Senior Analyst and Program Head, Human Security Unit
Caroline Rose is a Senior Analyst and Head of the Strategic Vacuums program in the Human Security unit at the Newlines Institute.
Prior to joining the Newlines Institute, Caroline served as an analyst at the forecasting firm and publication, Geopolitical Futures, where she worked on political, economic, and defense developments in the Middle East and Europe with a focus on the Eastern Mediterranean and the Levant. She is also the author of a special report on the illicit drug trade, Captagon, in Syria and Lebanon, a culmination of her work as Research Associate for the LSE International Drug Policy Unit’s Middle East Initiative. Her commentary and work on geopolitics and Middle Eastern affairs have been featured in Foreign Policy, The Independent, Alhurra, Limes Magazine, and the Atlantic Council’s MENASource.
Caroline holds a Masters of Science in International History from the London School of Economics and Political Science (LSE) and a Bachelors of Arts from the American University’s School of International Service. She tweets at @CarolineRose8.
The Taliban want international recognition for their government in Afghanistan, but they are not likely to change their ways for the long term. Meanwhile, they will probably face some resistance both domestically and among Afghanistan’s neighbors as security concerns mount in South and Central Asia.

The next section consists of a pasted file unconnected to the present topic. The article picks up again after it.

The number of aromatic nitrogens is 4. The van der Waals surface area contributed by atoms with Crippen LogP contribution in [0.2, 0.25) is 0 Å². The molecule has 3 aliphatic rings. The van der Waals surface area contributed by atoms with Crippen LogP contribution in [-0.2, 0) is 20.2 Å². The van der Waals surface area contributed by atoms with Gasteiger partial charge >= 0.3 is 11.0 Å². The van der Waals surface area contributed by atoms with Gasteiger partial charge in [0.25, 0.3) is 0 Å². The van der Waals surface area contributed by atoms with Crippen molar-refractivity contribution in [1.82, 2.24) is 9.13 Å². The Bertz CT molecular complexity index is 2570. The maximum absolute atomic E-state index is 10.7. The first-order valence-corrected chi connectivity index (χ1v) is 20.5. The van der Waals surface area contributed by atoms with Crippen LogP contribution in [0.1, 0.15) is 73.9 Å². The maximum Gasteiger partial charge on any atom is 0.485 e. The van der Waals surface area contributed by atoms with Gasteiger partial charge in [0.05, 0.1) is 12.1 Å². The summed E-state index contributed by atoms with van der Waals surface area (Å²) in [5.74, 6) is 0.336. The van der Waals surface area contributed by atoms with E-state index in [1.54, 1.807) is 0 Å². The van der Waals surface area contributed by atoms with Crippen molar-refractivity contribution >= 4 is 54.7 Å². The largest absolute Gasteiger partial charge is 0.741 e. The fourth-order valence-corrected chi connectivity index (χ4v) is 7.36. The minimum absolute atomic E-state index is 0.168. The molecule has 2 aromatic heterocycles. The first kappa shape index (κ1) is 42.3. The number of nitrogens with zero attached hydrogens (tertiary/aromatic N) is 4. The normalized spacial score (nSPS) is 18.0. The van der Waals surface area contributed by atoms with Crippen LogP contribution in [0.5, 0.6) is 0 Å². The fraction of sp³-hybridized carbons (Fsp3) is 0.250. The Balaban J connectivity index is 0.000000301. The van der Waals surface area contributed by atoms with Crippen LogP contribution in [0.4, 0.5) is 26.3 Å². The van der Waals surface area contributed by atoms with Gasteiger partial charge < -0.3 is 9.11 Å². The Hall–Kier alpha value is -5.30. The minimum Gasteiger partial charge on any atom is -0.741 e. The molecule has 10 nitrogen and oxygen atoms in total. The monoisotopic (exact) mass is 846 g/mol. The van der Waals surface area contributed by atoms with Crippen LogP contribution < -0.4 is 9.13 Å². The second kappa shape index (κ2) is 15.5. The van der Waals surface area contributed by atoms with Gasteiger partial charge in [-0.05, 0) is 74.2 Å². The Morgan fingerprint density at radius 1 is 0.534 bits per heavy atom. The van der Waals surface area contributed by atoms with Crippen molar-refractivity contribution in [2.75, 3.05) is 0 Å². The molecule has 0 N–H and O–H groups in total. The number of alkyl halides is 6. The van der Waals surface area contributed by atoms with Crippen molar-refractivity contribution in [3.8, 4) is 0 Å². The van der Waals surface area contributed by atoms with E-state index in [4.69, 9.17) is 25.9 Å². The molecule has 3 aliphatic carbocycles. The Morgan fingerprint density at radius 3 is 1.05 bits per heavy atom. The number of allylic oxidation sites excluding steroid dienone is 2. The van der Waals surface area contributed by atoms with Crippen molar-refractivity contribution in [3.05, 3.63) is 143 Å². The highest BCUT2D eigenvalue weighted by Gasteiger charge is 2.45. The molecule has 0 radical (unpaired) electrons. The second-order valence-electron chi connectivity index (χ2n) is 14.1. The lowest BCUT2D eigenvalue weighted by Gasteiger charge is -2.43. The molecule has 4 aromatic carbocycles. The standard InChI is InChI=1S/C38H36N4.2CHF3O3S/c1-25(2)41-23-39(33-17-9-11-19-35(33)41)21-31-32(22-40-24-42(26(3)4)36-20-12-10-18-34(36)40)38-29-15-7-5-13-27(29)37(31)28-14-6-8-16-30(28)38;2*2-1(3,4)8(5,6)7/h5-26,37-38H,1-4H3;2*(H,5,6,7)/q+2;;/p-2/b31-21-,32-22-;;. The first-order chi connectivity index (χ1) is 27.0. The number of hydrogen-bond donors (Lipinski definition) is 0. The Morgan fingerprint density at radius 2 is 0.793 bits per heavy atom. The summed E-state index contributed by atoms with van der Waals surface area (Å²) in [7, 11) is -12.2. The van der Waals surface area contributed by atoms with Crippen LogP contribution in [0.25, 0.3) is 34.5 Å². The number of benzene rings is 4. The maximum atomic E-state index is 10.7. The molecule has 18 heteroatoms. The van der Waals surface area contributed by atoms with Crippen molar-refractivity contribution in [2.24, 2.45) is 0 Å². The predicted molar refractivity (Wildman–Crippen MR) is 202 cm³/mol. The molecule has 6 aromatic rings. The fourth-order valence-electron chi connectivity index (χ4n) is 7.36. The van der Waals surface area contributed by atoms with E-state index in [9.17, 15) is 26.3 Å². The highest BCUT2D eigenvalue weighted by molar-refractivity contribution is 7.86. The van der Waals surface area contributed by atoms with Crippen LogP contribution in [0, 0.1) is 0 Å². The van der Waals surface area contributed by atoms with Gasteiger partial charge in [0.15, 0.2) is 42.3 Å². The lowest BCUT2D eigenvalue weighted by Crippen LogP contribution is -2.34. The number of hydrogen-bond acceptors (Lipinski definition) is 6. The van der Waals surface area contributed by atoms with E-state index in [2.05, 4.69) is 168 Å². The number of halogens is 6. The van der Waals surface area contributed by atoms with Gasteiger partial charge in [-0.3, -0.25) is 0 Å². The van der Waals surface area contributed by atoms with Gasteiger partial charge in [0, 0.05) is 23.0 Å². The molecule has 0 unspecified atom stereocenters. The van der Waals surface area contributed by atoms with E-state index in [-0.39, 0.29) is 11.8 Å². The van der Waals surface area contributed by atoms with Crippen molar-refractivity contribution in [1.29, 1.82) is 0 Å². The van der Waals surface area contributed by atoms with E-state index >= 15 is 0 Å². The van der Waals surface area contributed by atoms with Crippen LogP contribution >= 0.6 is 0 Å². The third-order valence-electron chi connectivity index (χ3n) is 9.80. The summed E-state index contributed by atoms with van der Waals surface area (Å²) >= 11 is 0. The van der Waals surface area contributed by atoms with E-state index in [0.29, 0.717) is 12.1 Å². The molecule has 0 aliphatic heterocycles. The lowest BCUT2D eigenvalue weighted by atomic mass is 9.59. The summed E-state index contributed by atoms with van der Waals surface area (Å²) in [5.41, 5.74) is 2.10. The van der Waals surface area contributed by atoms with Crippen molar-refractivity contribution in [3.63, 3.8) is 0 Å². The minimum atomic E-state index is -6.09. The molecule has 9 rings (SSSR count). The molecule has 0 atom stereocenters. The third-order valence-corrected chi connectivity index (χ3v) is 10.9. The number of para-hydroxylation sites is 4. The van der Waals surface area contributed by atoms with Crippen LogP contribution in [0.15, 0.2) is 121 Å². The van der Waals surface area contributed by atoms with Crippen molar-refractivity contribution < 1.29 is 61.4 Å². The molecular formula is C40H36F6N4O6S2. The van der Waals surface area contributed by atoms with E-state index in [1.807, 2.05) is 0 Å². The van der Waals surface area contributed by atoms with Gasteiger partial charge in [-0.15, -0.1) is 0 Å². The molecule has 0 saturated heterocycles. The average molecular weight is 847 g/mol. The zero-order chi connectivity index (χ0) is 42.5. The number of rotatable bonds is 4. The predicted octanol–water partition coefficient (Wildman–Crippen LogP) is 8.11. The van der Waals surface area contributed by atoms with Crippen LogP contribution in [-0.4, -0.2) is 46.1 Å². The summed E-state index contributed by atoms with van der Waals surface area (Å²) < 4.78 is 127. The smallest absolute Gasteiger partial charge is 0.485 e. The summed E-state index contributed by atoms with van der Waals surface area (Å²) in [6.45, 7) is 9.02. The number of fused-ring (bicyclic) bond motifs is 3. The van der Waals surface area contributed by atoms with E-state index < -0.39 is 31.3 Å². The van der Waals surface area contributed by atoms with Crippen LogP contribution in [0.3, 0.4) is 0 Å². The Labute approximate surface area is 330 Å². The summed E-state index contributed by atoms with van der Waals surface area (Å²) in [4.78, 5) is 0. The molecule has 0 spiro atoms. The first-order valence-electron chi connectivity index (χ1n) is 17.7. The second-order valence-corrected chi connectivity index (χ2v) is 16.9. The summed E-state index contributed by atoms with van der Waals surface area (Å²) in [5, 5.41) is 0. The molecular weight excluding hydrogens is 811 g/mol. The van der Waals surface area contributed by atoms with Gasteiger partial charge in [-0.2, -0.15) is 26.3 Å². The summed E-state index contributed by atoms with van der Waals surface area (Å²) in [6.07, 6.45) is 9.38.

In this emergency edition of the Newlines Institute’s Contours podcast, Contours host Nicholas Heras talks through the short-term scenarios in Afghanistan and the geopolitical maneuvers to follow now that the Taliban stands triumphant in Kabul with Kamran Bokhari, Rasha Al Aqeedi, and Caroline Rose.
In this special Newlines Institute Contours podcast, Iraq experts Rasha Al-Aqeedi, Caroline Rose, and Contours host Nicholas Heras discuss Iraqi Prime Minister Mustafa al-Kadhimi’s visit to Washington to meet President Joe Biden and what al-Kadhimi’s trip means for the dynamics inside Iraq and for U.S policy on Iraq.
China’s genocidal oppression of Uyghur Muslims in Xinjiang province has largely been viewed through a humanitarian lens. However, understanding Beijing’s actions in terms of its geopolitical imperatives can help the U.S. and its partners identify new routes to pressure China and defend Uyghur human security.